What else? Well I had a full body massage one day and hired a scooter to tour the island another. I then took two ferries and three chicken buses to cross Sumbawa to Flores. To give an idea one bus took seven hours to cover 160miles and some suspension would have helped. The only incident of note was when I took a collective taxi from the bus station into Sumbawa Bersa with my two new best friends from Slovenia. The cab driver got very excited and insisted we get out and look over a fence. On the other side was a 3/4 meter crocodile. A bit over the top . I think a guard dog would have sufficed.
Tomorrow still with my new friends I am off on a two day trip hoping to see Komodo Dragons.
Cheers for now,

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Blog 3 Photos

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Leg 2/2

There is a Sky TV program called “An Idiot Abroad”. I have never watched it but could I be appearing in it ?. On arrival in Bukittingi I am aware it is the Muslim New Year and find many of the hotels fully booked. Even so why would you take a room opposite the largest mosque in town? Cockerels are more tuneful than the Muezzin ,imagine Joe Cocker with stomach cramps, who woke me every morning in time for five O’clock prayers.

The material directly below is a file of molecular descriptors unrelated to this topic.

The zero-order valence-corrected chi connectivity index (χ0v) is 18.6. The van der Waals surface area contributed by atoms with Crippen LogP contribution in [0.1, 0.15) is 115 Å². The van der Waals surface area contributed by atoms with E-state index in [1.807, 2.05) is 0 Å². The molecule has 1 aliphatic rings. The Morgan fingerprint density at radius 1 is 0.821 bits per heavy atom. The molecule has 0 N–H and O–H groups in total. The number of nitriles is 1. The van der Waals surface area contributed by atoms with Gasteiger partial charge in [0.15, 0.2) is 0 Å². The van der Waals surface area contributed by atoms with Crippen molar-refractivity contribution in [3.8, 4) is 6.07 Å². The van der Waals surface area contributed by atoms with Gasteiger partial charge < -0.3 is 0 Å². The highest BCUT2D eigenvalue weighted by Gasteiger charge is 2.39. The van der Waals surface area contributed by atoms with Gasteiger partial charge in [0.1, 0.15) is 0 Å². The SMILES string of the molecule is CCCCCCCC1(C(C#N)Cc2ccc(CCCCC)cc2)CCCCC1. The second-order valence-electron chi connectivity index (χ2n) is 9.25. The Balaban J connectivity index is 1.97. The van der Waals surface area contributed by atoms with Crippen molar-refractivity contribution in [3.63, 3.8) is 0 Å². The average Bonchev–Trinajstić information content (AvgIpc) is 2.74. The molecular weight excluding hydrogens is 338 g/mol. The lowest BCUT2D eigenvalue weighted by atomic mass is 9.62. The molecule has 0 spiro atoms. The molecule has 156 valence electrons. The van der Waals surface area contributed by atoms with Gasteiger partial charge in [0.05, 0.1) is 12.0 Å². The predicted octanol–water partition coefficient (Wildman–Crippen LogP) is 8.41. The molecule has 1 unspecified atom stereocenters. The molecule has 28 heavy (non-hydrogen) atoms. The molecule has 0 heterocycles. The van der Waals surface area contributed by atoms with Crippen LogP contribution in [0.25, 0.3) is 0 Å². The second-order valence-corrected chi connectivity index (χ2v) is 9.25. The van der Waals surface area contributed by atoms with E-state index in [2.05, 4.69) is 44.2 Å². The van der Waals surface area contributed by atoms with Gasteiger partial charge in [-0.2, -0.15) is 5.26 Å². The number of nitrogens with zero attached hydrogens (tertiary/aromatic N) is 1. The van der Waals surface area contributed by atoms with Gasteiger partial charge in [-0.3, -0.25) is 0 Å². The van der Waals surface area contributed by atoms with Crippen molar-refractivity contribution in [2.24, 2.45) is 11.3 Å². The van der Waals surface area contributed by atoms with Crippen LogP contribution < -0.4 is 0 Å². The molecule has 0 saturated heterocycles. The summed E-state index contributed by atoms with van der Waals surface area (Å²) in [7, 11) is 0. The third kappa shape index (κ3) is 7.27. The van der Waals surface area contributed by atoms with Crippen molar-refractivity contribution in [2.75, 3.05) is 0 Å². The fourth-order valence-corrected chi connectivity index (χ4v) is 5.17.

Susan, Su Jin for the linquists amongst you, and I share a ride to the airport even though her flight is 2 hrs later than mine. I am feeling slightly smug when I find I have paid less for my ticket. Well that dosn’t last long. On arrival at the airport I discover I have purchased a ticket not from Padang to Jakarta but the reverse. Company policy means no exchange is possible and only 20% is refundable. In a huff I rebook with Susans company. Whilst my original booking takes off on time as does its next flight our flight is cancelled and we wait 6hours before departing. During the wait we discover that independently we have booked the same hotel in Jakarta. So with Susan tracking our progress on her smart phone we used the Damir bus to reach downtown followed by the Transjakarta Busway to our hotel. Both systems use exclusive bus lanes avoiding traffic snarl ups and for a total distance of 20K the cost , less than £2.

Our first area of exploration is the Northern part of town know as Kota and said to retain some fine examples of Dutch Colonial buildings. Nope. There does remain a net work of canals the Dutch built but no longer used. Well they are used and I don’t want to get sniffy about this but not for their original purpose. In a Chinese Market we discovered a man stripping the skin from frogs but this was overshadowed when we stopped for a drink in the highly recommended and overpriced Cafe Batavia. On going to the loo I discovered a trough in front of a full length mirror. So you stand there with One Eye Pete staring back and then water begins to cascade down the mirror. Very weird .